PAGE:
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Corruption: We like it so?

By Lara Pickford-Gordon lpgordon@rcpos.org

Twitter: @gordon_lp

Years ago, when I was scheduled to do my driving test to get my licence, the instructor after the driving lesson asked, “You want to do the test or you want to pay?”.

I recall thinking ‘pay?’ Then the realisation: people do buy their licences. “I will do the test,” was my response.

Corrupt practices have become so entrenched they are viewed as “normal, acceptable” said a retired teacher. A friend teaching at a Catholic school recounted a senior teacher advising her to sign the staff attendance register with an earlier time than her arrival, so other teachers who arrived after the bell could sign in as early. Another friend had the misfortune to encounter “time theft” and fraud in her workplace. It made her feel angry. She says, “I could not change it and the steps I took to change it seem to bring more abuse and victimisation. There is a sense of hopelessness. You see yourself going in circles and at the end of the day nothing has changed. You have to function and get results [but] how to do it in a situation that is not correct?”

The stigma of corruption has stuck to state agencies where it is widely accepted that money has to pass to get things done promptly, get service or the job or contract.  In this small island, corruption anecdotes have become like folklore with the names John O’Halloran, and Francis ‘Boysie’ Prevatt mentioned.

What goes on in the mind of the individual involved in unethical practices was examined in a literature review “The cognitive psychology of corruption-Micro-level explanations for unethical behaviour”.

In summary, it found unethical conduct was influenced by the individual being in a position of power, when there was personal gain and no punishment for unethical behaviour. They had “lower self-control”. Rationalising was used to make corrupt acts “more acceptable”. The review found that if there is guilt, persons were less likely to behave corruptly.

Why does corruption matter?

The International Transparency Institute (TI), a global civil society organisation fighting corruption defines corruption as, “The abuse of entrusted power for private gain” and can be classified as grand or petty and political “depending on the amounts of money lost and the sector where it occurs”.

In 2018, T&T ranked 78th out of 180 countries in the Corruption Perception Index (CPI) of how corrupt the public sector is perceived. The results are based on surveys of experts and business people. T&T received a score of 41 out of 100 (0 is highly corrupt, 100 very clean).

TTTI Chairman Dion Abdool says we should pay attention because T&T as a small island state is not isolated. He explains, “Our economy is heavily dependent on international investments and tourism, therefore any movement on the CPI will attract attention whether negative or positive.  The result is also an indication of the work all sectors including the government, private and public sector, civil society organisations and the general population must put in to improve in future surveys.”

At the launch of the results in January, Abdool identified three areas in countries which did well on the index: strong rule of law, institutions and civil society.

Why in a country boasting varied religions does moral fibre seem weak?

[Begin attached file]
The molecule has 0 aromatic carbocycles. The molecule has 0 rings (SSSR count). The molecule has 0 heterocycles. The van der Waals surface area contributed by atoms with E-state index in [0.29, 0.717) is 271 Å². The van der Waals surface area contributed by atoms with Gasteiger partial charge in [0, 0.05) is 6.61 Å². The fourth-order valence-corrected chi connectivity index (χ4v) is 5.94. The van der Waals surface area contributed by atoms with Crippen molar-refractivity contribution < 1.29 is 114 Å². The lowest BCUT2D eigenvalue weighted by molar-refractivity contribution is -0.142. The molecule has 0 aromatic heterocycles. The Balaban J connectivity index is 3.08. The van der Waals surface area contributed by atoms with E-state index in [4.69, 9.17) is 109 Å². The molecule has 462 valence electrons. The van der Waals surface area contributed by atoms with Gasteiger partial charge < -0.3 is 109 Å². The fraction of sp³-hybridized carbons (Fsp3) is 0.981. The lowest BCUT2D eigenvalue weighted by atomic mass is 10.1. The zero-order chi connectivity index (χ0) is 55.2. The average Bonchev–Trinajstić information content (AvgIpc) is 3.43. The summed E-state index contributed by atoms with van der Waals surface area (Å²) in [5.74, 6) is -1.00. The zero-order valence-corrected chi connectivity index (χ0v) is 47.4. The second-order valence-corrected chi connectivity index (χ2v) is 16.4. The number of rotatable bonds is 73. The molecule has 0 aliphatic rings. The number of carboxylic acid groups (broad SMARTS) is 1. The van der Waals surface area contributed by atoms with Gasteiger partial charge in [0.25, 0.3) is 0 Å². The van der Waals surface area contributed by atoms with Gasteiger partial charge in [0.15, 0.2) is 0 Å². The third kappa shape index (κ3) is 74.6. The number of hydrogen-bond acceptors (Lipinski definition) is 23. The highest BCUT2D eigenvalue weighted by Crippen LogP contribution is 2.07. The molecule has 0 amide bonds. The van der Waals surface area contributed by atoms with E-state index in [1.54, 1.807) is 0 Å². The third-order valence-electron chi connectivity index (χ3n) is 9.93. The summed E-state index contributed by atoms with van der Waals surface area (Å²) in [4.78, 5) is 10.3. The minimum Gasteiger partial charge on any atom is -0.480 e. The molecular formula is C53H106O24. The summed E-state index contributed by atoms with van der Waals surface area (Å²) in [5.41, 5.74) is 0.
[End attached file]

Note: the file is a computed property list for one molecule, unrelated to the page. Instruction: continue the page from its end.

He says the moral fibre is not necessarily weak but work was needed on the apparent acceptance of corruption as a way of life.

“We must strengthen our institutions, inculcate in ourselves and our families the values which form the basis of our various religions.  The foundation must be laid and emphasised in our homes, schools, church and social life.”

Dr Terrence Farrell, who authored We Like It So?: The Cultural Roots of Economic Underachievement In Trinidad and Tobago says the tension between self-interest and ethical conduct is a human problem. “There is corruption to a greater or lesser degree in all societies. The difference is that other societies—notably countries like Singapore—are very intolerant of corruption, petty or grand, and it is investigated, prosecuted and punished severely.”

Last December 9, International Anti-Corruption Day United Nations Secretary-General António Guterres said the annual costs of international corruption amount to US$3.6 trillion in the form of bribes and stolen money. It is difficult to quantify the social and economic costs of corruption. Dr Farrell identifies some effects: distortion in allocation of government expenditure, reduction of the provision of essential goods and services, and promotion of inequality.

He says, “There is a real problem because corruption does subvert our institutions, systems do not work and the corruption continues.” It is not easy for individuals to stand against corruption. They must be prepared to “take their chances with inefficient systems and must be prepared to confront those who ask for bribes”.

‘Whistleblowing’ (informing the authorities or public about illegal/immoral activities) is important for organisations. He continues, “If there are mechanisms to report corruption safely—and some countries whistleblowers are actually rewarded financially—then there is a greater chance that corruption will be reduced and eventually eliminated when wrongdoers are punished in exemplary fashion.”

The TTTI launched its Advocacy and Legal Advice Centre (ALAC) in 2013 offering confidential assistance to citizens who are victims and witnesses to acts of corruption. Complaints can be filed by calling 626-3797 or email: alac@transparency.org.tt

“Once the Centre considers that a case should be pursued, it calls on the services of a senior attorney and then collaborates with key institutions to which accusations about corruption can be directed to ensure that complaints with merit are addressed,” Abdool says.

The ALAC website is: http://ttalac.org